NMSU faculty raise questions about campus COVID-19 dashboard, untimely updates

NMSU+faculty+question+accuracy+and+handling+of+COVID-19+on+main+campus.+

Santana Ochoa

NMSU faculty question accuracy and handling of COVID-19 on main campus.

With COVID-19 infections rising, some faculty members at New Mexico State University are concerned about the lack of information being sent out. 

On Oct. 4, in an email sent to The Round Up, a faculty member noted via the faculty listserve that the COVID-19 dashboard website hadn’t been updated since Sept. 21. Other faculty members within the email thread also raised questions about why the numbers didn’t correspond with the county and state’s numbers, and what NMSU was doing to keep students, staff and faculty safe. 

Neal Rosendorf, an associate professor of international relations in the department of government, said he feels NMSU is doing a “lackluster” job at clearly communicating the information regarding the virus. 

“On a number of occasions, they’ve seemed positively chipper, relentlessly upbeat. As though the goal is not to provide sober analysis, but rather is to reassure us that everything is going as well as it can be going,” Rosendorf said.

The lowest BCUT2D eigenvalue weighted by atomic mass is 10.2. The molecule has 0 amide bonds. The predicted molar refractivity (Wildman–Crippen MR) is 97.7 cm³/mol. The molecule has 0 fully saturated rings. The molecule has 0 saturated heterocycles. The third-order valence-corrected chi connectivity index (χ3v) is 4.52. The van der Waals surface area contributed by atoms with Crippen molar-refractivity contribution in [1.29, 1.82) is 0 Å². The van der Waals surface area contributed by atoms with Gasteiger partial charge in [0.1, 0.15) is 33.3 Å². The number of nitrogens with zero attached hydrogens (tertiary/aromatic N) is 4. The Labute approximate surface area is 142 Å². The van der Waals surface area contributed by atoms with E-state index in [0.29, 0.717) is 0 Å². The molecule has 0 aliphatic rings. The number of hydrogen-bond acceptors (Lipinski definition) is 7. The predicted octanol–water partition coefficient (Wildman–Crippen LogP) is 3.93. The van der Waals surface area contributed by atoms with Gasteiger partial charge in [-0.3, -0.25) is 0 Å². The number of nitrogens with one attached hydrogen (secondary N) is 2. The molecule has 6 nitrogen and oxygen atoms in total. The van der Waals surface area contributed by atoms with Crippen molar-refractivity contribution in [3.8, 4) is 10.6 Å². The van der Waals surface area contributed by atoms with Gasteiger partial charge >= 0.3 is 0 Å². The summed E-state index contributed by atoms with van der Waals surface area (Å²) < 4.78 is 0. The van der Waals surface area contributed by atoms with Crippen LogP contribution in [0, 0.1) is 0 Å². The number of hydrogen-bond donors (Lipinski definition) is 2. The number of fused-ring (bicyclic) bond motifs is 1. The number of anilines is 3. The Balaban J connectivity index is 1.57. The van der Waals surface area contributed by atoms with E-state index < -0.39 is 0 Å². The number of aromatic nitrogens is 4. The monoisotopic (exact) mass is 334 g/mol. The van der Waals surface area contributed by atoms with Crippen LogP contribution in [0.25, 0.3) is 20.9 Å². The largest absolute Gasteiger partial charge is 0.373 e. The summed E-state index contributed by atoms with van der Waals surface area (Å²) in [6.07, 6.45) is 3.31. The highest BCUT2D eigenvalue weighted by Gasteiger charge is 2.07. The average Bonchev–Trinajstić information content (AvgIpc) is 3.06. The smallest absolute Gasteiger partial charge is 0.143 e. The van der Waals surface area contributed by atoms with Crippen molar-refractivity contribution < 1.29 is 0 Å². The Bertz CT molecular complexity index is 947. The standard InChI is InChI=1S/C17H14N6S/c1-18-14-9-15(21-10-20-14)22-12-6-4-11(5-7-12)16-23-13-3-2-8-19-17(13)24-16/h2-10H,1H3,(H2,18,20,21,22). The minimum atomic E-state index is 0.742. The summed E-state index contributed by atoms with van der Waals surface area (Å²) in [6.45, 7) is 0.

Rosendorf said that not only is the administration not giving very serious updates, but the updates are untimely as well. 

“There have been a number of my fellow academics who dug into the situation who said that they’re not being scrupulous. They are not being timely in their updating of the number of infections of the number of quarantines and isolations that are required,” Rosendorf said. 

As of Monday, Oct. 12 according to the COVID-19 dashboard website, there have been a total of 154 student and employee cases. However, only one email has been sent out schoolwide regarding one student and one faculty member in the music department testing positive.  

In his Oct. 2 university-wide email, President Floros attributed the rising number of cases to the “increase expected after Labor Day.” 

“We know that cases are most likely coming from off-campus sources. During contact tracing, many people with positive tests are reporting that they had recent contact with a family member or friend off campus who has tested positive for COVID-19,” the email read. 

The Aggie Health and Wellness Center is spearheading the contact tracing at the university and offers tests to students for asymptomatic and symptomatic individuals by appointment.  

President Floros said in the email the best way to prevent the spread of the novel Coronavirus is for everyone in the Aggie community to stay vigilant. 

“You know what to do: Wear your mask, stay at least six feet from others, and wash your hands frequently. It’s not easy to stay at least six feet from friends and family, but limiting your exposure to others, especially off-campus, helps us maintain a safer learning environment on campus and helps us all stay healthy,” the email said. 

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